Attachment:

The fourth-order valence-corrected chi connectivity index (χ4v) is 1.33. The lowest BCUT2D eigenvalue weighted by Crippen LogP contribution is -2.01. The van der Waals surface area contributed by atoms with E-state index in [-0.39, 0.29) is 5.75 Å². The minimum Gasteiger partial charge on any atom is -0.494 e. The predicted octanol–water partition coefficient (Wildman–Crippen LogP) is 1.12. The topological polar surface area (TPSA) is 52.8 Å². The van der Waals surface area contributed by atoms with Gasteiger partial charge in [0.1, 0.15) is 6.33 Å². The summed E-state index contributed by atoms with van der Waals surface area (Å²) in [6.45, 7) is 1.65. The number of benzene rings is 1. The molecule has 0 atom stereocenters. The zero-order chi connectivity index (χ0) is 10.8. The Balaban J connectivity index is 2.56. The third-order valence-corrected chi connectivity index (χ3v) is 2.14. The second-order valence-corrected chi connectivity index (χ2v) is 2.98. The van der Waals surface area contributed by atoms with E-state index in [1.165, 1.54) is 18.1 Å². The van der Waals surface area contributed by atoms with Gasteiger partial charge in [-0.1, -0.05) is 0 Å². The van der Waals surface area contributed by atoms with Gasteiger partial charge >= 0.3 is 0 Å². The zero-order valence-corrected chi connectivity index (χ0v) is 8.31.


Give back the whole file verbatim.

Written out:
The fourth-order valence-corrected chi connectivity index (χ4v) is 1.33. The lowest BCUT2D eigenvalue weighted by Crippen LogP contribution is -2.01. The van der Waals surface area contributed by atoms with E-state index in [-0.39, 0.29) is 5.75 Å². The minimum Gasteiger partial charge on any atom is -0.494 e. The predicted octanol–water partition coefficient (Wildman–Crippen LogP) is 1.12. The topological polar surface area (TPSA) is 52.8 Å². The van der Waals surface area contributed by atoms with Gasteiger partial charge in [0.1, 0.15) is 6.33 Å². The summed E-state index contributed by atoms with van der Waals surface area (Å²) in [6.45, 7) is 1.65. The number of benzene rings is 1. The molecule has 0 atom stereocenters. The zero-order chi connectivity index (χ0) is 10.8. The Balaban J connectivity index is 2.56. The third-order valence-corrected chi connectivity index (χ3v) is 2.14. The second-order valence-corrected chi connectivity index (χ2v) is 2.98. The van der Waals surface area contributed by atoms with E-state index in [1.165, 1.54) is 18.1 Å². The van der Waals surface area contributed by atoms with Gasteiger partial charge in [-0.1, -0.05) is 0 Å². The van der Waals surface area contributed by atoms with Gasteiger partial charge >= 0.3 is 0 Å². The zero-order valence-corrected chi connectivity index (χ0v) is 8.31.